“It would have been simple for the Nationalist Air Force to bomb Valencia, Barcelona or Madrid into ashes with incendiary bombs, but politically that was unacceptable,” one Luftwaffe colonel wrote just after the Nationalists won the war. “What would be the purpose of destroying the valuable industries of Bilbao or the weapons factory in Reinosa if they would be occupied in a short time?” Indeed, the Condor Legion generally opposed bombing cities to break morale and reported to Berlin that its aircraft were best used supporting troops on the front line, interdicting Republican supply lines, and attacking shipping and port facilities.
MYTH: The town itself was the main target, not the bridge and crossroads.
TRUTH: During the campaign in northern Spain in 1937, the Condor Legion found that it had to bomb small towns to hit strategic targets (roads, reserves, bridges, depots) within them. The Condor Legion was incapable of pinpoint bombing at that point in the Luftwaffe’s development. Although some modern He 111 medium bombers had just arrived in early 1937, at Guernica the bomber force consisted of three squadrons of the Ju 52/53 transports modified as bombers. Each Ju 52/53 could carry a load of one to one-and-a-half tons of bombs and employed a primitive bombsight. To make sure they hit the target, the Germans would simply carpet it with bombs. Only bombing towns in toto would be sure to seriously disrupt the enemy defenses. The Luftwaffe in Spain laid out its bombing rationale in a report to Berlin in February 1938: “We have had notable results in hitting the targets near the front, especially in bombing villages which hold enemy reserves and headquarters…. [They] are easy to find and can be thoroughly destroyed by carpet bombing.”
MYTH: Guernica was a civilian target without military significance.
TRUTH: After World War II the Allied prosecutors at Nuremberg were pressured to include Guernica and the Spanish Civil War among the crimes against humanity with which Italians and Germans were charged. The prosecutors rejected these arguments—and they were right to do so, because the bombing of Guernica can be justified on military grounds. Contrary to the press reports, it was no undefended “open city.” At least two Basque battalions, the 18th Loyala Battalion and the Saseta Battalion, were stationed in Guernica. If they had had the time to fortify the city, it would have made a powerful stronghold for the Basque army against the Nationalist advance. In short, by all the rules of international warfare in 1937, Guernica was a legitimate target. The British and Americans bombed many towns in France, Italy, and Germany for tactical reasons. The bombing and destruction of Caen and St. Lô in Normandy in 1944 were designed to assist the Allied advance. In fact, in most respects Guernica resembled a standard World War II operation. In the days before the bombing, Richthofen ordered Condor Legion fighters to strafe vehicles and other traffic on the main roads around Guernica—orders no different than those issued by Allied air commanders during the advance through France and Germany in 1944–1945.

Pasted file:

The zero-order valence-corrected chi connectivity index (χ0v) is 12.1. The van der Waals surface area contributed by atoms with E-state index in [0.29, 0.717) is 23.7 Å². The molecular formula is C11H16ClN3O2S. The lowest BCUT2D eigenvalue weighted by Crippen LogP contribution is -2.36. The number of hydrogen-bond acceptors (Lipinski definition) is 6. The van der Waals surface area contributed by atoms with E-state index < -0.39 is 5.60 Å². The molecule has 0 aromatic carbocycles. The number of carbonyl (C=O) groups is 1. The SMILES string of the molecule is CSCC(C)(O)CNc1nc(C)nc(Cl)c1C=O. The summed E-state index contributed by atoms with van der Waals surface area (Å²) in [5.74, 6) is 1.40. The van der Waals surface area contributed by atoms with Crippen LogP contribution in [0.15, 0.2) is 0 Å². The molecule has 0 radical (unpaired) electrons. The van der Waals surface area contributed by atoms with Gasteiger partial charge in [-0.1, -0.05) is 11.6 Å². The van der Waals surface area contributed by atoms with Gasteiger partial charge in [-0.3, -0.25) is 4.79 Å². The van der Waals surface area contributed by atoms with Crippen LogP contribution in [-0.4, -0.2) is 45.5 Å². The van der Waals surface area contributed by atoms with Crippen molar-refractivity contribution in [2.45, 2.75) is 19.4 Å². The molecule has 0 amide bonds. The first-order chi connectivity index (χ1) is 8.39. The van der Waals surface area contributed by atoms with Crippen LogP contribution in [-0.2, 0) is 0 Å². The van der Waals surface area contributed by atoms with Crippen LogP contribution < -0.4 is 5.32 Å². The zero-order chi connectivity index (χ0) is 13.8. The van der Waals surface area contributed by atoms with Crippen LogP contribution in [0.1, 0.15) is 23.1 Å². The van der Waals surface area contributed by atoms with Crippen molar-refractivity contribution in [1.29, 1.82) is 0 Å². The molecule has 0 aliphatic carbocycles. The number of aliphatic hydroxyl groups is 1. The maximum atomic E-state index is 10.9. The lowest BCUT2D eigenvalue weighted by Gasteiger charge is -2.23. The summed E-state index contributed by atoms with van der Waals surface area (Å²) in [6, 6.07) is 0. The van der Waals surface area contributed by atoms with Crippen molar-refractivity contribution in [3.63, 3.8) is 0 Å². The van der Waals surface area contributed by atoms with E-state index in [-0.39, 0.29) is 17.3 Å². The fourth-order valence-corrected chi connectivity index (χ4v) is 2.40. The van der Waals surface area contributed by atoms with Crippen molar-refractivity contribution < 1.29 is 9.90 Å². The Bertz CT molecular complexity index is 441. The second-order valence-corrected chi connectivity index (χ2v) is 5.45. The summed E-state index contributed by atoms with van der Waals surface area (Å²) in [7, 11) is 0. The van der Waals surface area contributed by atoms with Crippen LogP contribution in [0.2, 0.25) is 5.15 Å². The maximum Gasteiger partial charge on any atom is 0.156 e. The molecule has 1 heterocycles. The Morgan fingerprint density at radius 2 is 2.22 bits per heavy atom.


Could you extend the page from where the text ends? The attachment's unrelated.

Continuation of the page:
Richthofen considered the Guernica bombing—which never involved gas—a fairly routine tactical operation and a “technical success” since it brought the town to a standstill for a full day.
MYTH: The Guernica attack struck at the Basque national symbols chiefly to break the spirit of the Basque people.
TRUTH: Neither the Germans nor the Spanish Nationalists intended their bombing of Spanish Republican cities to induce terror or weaken the resolve of the Basques. This is clear from confidential Condor Legion reports to Berlin, as well as Richthofen’s personal diary. Richthofen reveals himself as an efficient and ruthless commander with no sympathy for the Basque and Republican civilians, yet he shows little interest in bombing as a psychological weapon. When Richthofen planned the raid, it appears neither he nor any other German officer was aware of Guernica’s symbolic significance for the Basques.